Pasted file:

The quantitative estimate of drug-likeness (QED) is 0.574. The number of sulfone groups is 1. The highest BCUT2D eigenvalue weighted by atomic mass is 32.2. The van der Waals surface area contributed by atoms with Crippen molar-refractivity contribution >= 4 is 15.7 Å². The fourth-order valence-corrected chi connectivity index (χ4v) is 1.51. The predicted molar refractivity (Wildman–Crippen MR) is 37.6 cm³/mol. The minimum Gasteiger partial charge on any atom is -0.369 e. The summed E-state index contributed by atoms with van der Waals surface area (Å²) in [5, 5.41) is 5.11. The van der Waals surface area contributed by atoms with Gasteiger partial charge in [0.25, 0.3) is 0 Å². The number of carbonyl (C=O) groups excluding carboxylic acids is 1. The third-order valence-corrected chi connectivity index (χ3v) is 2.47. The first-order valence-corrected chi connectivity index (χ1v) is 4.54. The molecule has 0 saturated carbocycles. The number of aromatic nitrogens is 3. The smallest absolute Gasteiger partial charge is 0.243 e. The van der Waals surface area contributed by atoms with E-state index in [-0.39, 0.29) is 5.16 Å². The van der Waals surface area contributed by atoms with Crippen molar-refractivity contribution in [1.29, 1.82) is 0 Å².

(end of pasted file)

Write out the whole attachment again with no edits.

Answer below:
The quantitative estimate of drug-likeness (QED) is 0.574. The number of sulfone groups is 1. The highest BCUT2D eigenvalue weighted by atomic mass is 32.2. The van der Waals surface area contributed by atoms with Crippen molar-refractivity contribution >= 4 is 15.7 Å². The fourth-order valence-corrected chi connectivity index (χ4v) is 1.51. The predicted molar refractivity (Wildman–Crippen MR) is 37.6 cm³/mol. The minimum Gasteiger partial charge on any atom is -0.369 e. The summed E-state index contributed by atoms with van der Waals surface area (Å²) in [5, 5.41) is 5.11. The van der Waals surface area contributed by atoms with Gasteiger partial charge in [0.25, 0.3) is 0 Å². The number of carbonyl (C=O) groups excluding carboxylic acids is 1. The third-order valence-corrected chi connectivity index (χ3v) is 2.47. The first-order valence-corrected chi connectivity index (χ1v) is 4.54. The molecule has 0 saturated carbocycles. The number of aromatic nitrogens is 3. The smallest absolute Gasteiger partial charge is 0.243 e. The van der Waals surface area contributed by atoms with E-state index in [-0.39, 0.29) is 5.16 Å². The van der Waals surface area contributed by atoms with Crippen molar-refractivity contribution in [1.29, 1.82) is 0 Å².